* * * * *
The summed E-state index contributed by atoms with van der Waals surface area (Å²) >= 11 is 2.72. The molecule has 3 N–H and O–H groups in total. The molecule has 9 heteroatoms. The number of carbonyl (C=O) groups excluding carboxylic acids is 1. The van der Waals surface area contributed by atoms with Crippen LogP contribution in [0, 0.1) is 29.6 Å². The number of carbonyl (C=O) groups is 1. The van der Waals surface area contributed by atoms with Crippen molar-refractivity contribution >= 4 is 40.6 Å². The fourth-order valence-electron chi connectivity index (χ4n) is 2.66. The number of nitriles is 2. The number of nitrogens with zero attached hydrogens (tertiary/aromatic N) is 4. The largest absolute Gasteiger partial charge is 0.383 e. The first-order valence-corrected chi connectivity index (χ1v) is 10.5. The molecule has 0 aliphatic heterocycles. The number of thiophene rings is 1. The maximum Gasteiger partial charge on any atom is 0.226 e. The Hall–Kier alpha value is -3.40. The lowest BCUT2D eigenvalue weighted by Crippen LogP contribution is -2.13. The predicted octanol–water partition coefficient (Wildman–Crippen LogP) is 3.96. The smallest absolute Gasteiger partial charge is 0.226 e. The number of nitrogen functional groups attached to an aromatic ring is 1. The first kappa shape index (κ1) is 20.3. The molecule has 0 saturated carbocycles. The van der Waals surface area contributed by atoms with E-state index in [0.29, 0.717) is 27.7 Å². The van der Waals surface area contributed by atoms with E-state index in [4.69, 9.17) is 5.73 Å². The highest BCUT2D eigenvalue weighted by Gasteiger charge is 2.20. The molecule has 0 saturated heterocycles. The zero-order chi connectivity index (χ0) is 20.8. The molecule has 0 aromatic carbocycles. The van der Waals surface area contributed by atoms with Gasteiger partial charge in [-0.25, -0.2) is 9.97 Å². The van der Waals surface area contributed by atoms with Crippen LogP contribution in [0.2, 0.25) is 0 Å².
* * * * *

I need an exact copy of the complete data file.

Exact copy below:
The summed E-state index contributed by atoms with van der Waals surface area (Å²) >= 11 is 2.72. The molecule has 3 N–H and O–H groups in total. The molecule has 9 heteroatoms. The number of carbonyl (C=O) groups excluding carboxylic acids is 1. The van der Waals surface area contributed by atoms with Crippen LogP contribution in [0, 0.1) is 29.6 Å². The number of carbonyl (C=O) groups is 1. The van der Waals surface area contributed by atoms with Crippen molar-refractivity contribution >= 4 is 40.6 Å². The fourth-order valence-electron chi connectivity index (χ4n) is 2.66. The number of nitriles is 2. The number of nitrogens with zero attached hydrogens (tertiary/aromatic N) is 4. The largest absolute Gasteiger partial charge is 0.383 e. The first-order valence-corrected chi connectivity index (χ1v) is 10.5. The molecule has 0 aliphatic heterocycles. The number of thiophene rings is 1. The maximum Gasteiger partial charge on any atom is 0.226 e. The Hall–Kier alpha value is -3.40. The lowest BCUT2D eigenvalue weighted by Crippen LogP contribution is -2.13. The predicted octanol–water partition coefficient (Wildman–Crippen LogP) is 3.96. The smallest absolute Gasteiger partial charge is 0.226 e. The number of nitrogen functional groups attached to an aromatic ring is 1. The first kappa shape index (κ1) is 20.3. The molecule has 0 saturated carbocycles. The van der Waals surface area contributed by atoms with E-state index in [0.29, 0.717) is 27.7 Å². The van der Waals surface area contributed by atoms with E-state index in [4.69, 9.17) is 5.73 Å². The highest BCUT2D eigenvalue weighted by Gasteiger charge is 2.20. The molecule has 0 saturated heterocycles. The zero-order chi connectivity index (χ0) is 20.8. The molecule has 0 aromatic carbocycles. The van der Waals surface area contributed by atoms with Gasteiger partial charge in [-0.25, -0.2) is 9.97 Å². The van der Waals surface area contributed by atoms with Crippen LogP contribution in [0.2, 0.25) is 0 Å².